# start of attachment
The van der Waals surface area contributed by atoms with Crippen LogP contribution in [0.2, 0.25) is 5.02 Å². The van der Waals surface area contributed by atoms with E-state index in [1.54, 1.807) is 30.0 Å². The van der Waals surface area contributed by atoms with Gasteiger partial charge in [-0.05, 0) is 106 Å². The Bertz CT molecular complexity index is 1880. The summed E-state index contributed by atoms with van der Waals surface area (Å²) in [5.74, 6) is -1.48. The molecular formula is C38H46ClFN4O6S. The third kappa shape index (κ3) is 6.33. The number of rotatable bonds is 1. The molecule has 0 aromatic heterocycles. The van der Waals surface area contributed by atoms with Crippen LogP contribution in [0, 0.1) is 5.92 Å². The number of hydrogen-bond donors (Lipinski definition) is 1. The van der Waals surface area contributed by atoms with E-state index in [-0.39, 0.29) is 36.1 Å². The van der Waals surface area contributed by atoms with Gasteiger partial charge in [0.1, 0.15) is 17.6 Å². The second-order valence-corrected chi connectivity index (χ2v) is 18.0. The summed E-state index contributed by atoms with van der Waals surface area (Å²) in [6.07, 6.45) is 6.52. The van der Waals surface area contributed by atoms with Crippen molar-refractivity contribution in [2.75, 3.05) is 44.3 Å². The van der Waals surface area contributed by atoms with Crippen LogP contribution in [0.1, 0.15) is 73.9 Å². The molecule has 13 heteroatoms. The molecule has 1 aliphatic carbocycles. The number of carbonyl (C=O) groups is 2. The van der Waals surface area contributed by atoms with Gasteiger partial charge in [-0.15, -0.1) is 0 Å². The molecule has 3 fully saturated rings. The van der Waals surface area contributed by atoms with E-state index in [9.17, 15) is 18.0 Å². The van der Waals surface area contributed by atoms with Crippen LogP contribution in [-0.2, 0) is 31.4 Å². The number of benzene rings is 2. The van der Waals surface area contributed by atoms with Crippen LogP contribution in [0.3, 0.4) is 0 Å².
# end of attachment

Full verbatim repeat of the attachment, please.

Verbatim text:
The van der Waals surface area contributed by atoms with Crippen LogP contribution in [0.2, 0.25) is 5.02 Å². The van der Waals surface area contributed by atoms with E-state index in [1.54, 1.807) is 30.0 Å². The van der Waals surface area contributed by atoms with Gasteiger partial charge in [-0.05, 0) is 106 Å². The Bertz CT molecular complexity index is 1880. The summed E-state index contributed by atoms with van der Waals surface area (Å²) in [5.74, 6) is -1.48. The molecular formula is C38H46ClFN4O6S. The third kappa shape index (κ3) is 6.33. The number of rotatable bonds is 1. The molecule has 0 aromatic heterocycles. The van der Waals surface area contributed by atoms with Crippen LogP contribution in [0, 0.1) is 5.92 Å². The number of hydrogen-bond donors (Lipinski definition) is 1. The van der Waals surface area contributed by atoms with E-state index in [-0.39, 0.29) is 36.1 Å². The van der Waals surface area contributed by atoms with Gasteiger partial charge in [0.1, 0.15) is 17.6 Å². The second-order valence-corrected chi connectivity index (χ2v) is 18.0. The summed E-state index contributed by atoms with van der Waals surface area (Å²) in [6.07, 6.45) is 6.52. The van der Waals surface area contributed by atoms with Crippen molar-refractivity contribution in [2.75, 3.05) is 44.3 Å². The van der Waals surface area contributed by atoms with Crippen LogP contribution in [0.1, 0.15) is 73.9 Å². The molecule has 13 heteroatoms. The molecule has 1 aliphatic carbocycles. The number of carbonyl (C=O) groups is 2. The van der Waals surface area contributed by atoms with Gasteiger partial charge in [-0.15, -0.1) is 0 Å². The molecule has 3 fully saturated rings. The van der Waals surface area contributed by atoms with E-state index in [9.17, 15) is 18.0 Å². The van der Waals surface area contributed by atoms with Crippen LogP contribution in [-0.2, 0) is 31.4 Å². The number of benzene rings is 2. The van der Waals surface area contributed by atoms with Crippen LogP contribution in [0.3, 0.4) is 0 Å².